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Correction to This Article
This article incorrectly described the payroll tax holiday agreed upon by President Obama and Republican congressional leaders. The holiday would cut the Social Security payroll tax for all workers by two percentage points, not by 2 percent, in 2011.

Obama, GOP reach deal to extend tax breaks

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President Barack Obama has announced a bipartisan agreement on year-end legislation to extend expiring tax cuts and renew jobless benefits as part of a sweeping attempt to strengthen the economic recovery. (Dec. 6)

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By Lori Montgomery and Shailagh Murray
Washington Post Staff Writers
Tuesday, December 7, 2010; 2:42 AM

President Obama and congressional Republicans have reached a tentative accord on a far-reaching economic package that would preserve George W. Bush administration tax breaks for families at all income levels for two years, extend emergency jobless benefits through 2011 and cut payroll taxes by 2 percent for every American worker through the end of next year.

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The scope of the agreement, announced by the White House late Monday, was far broader than lawmakers in either party had been expecting. The deal would extend a college tuition tax credit and other breaks for middle-class families that were due to expire New Year's Eve. And it would revive the inheritance tax after a year-long lapse, imposing a 35 percent rate on estates worth more than $5 million for individuals and $10 million for couples.

The package would add more than $700 billion to the rising national debt, said congressional sources who were briefed on the deal. But with the unemployment rate at 9.8 percent, the White House was focused on winning a compromise that could boost the fragile recovery while preventing the economic damage that could result from letting the expiring tax breaks affect paychecks next month.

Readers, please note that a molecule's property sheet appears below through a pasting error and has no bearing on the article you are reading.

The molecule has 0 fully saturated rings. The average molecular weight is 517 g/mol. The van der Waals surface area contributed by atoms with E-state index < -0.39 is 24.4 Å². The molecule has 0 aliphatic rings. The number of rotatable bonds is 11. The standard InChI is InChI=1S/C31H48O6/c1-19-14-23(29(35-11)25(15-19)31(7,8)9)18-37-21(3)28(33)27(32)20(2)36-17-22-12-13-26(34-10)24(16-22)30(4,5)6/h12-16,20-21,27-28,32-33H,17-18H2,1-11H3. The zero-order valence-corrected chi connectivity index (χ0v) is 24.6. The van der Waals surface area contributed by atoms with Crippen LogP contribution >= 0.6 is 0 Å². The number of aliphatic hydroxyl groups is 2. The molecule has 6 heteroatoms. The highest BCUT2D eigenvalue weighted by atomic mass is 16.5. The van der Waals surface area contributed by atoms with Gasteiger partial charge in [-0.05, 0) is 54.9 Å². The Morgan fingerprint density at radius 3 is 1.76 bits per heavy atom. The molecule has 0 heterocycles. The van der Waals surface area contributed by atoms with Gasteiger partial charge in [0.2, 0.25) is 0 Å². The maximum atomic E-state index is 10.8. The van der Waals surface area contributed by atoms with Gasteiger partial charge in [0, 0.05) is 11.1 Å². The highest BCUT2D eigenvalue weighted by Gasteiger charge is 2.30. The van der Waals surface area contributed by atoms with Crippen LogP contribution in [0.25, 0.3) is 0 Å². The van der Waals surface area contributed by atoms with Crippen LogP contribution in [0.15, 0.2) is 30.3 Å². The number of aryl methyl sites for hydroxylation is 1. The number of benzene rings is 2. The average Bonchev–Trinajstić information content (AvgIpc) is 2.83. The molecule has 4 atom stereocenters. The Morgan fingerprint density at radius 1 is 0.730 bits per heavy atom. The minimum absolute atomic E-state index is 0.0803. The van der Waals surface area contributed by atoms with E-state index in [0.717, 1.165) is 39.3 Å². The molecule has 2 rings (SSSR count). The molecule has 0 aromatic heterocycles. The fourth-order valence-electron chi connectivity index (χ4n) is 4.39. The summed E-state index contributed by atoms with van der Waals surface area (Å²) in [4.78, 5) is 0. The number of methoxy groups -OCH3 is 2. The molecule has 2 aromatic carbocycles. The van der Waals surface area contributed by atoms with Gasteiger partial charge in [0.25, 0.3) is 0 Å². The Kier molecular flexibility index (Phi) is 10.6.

The payroll tax holiday, in particular, is striking for its universal application. Unlike most tax breaks, it would be available to taxpayers at every income level, letting consumers keep an extra $120 billion in their pockets next year. For a couple making $70,000 a year, the holiday would provide a tax savings of $1,400.

Still, that victory came at the cost of a painful concession: Obama campaigned on a promise to repeal the Bush-era tax cuts that benefit the wealthiest 2 percent of U.S. households, a stance that many Democrats were unwilling to surrender. But with Republicans insistent on preserving all of the cuts, the president acknowledged that abandoning that long-held Democratic position was the price of preventing a political stalemate that would have caused taxes to rise across the board.

"This would be a chilling prospect for the American people," he said during a White House news conference. "I am not willing to let that happen."

Obama also delivered a sharp rebuke to Democrats who said they would rather let tax rates rise for everyone than continue perks for millionaires.

"I am not willing to let working families across this country become collateral damage for political warfare here in Washington," he said. "The American people didn't send us here to wage symbolic battles or win symbolic victories."

Republicans embraced the agreement. Sen. Olympia J. Snowe (Maine), a key moderate, said she was "encouraged" by the development. Senate Minority Leader Mitch McConnell (Ky.), who took a lead role in talks with the White House, expressed appreciation for "the determined efforts of the president and vice president in working with Republicans on a bipartisan plan to prevent a tax hike on any American and in creating incentives for economic growth."

"I am optimistic that Democrats in Congress will show the same openness to preventing tax hikes the administration has already shown," McConnell said in a statement.

That optimism may prove to be misplaced. The agreement has yet to win the support of Democratic leaders in either chamber, and senior aides said the White House will need significant Republican support to push the package through Congress. Democrats said the lenient terms of the estate tax agreement are likely to be particularly problematic, because they would layer another big tax break for the nation's wealthiest families on top of the perks they already get from lower tax rates on income, capital gains and dividends.

"The House Democrats have not signed off on any deal," said Rep. Chris Van Hollen (Md.), who has served as the lead negotiator for House Democrats in talks between the White House and bipartisan representatives from both chambers. Van Hollen said House leaders would review the package and discuss it with their rank and file in a meeting Tuesday night.


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